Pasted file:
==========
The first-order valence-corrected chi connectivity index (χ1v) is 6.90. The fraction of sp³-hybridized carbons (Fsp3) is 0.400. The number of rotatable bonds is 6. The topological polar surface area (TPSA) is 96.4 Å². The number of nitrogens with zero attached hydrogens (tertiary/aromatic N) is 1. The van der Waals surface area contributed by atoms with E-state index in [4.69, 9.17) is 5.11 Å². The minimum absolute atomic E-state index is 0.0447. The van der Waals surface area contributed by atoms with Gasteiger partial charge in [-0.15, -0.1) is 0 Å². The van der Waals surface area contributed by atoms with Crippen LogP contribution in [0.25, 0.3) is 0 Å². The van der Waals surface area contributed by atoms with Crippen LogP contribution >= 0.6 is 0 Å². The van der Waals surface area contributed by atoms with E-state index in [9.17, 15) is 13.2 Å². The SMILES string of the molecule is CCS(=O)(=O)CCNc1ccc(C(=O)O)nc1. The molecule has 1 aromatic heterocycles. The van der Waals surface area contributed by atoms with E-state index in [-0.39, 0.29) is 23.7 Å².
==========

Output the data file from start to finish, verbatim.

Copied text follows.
The first-order valence-corrected chi connectivity index (χ1v) is 6.90. The fraction of sp³-hybridized carbons (Fsp3) is 0.400. The number of rotatable bonds is 6. The topological polar surface area (TPSA) is 96.4 Å². The number of nitrogens with zero attached hydrogens (tertiary/aromatic N) is 1. The van der Waals surface area contributed by atoms with E-state index in [4.69, 9.17) is 5.11 Å². The minimum absolute atomic E-state index is 0.0447. The van der Waals surface area contributed by atoms with Gasteiger partial charge in [-0.15, -0.1) is 0 Å². The van der Waals surface area contributed by atoms with Crippen LogP contribution in [0.25, 0.3) is 0 Å². The van der Waals surface area contributed by atoms with Crippen LogP contribution >= 0.6 is 0 Å². The van der Waals surface area contributed by atoms with E-state index in [9.17, 15) is 13.2 Å². The SMILES string of the molecule is CCS(=O)(=O)CCNc1ccc(C(=O)O)nc1. The molecule has 1 aromatic heterocycles. The van der Waals surface area contributed by atoms with E-state index in [-0.39, 0.29) is 23.7 Å².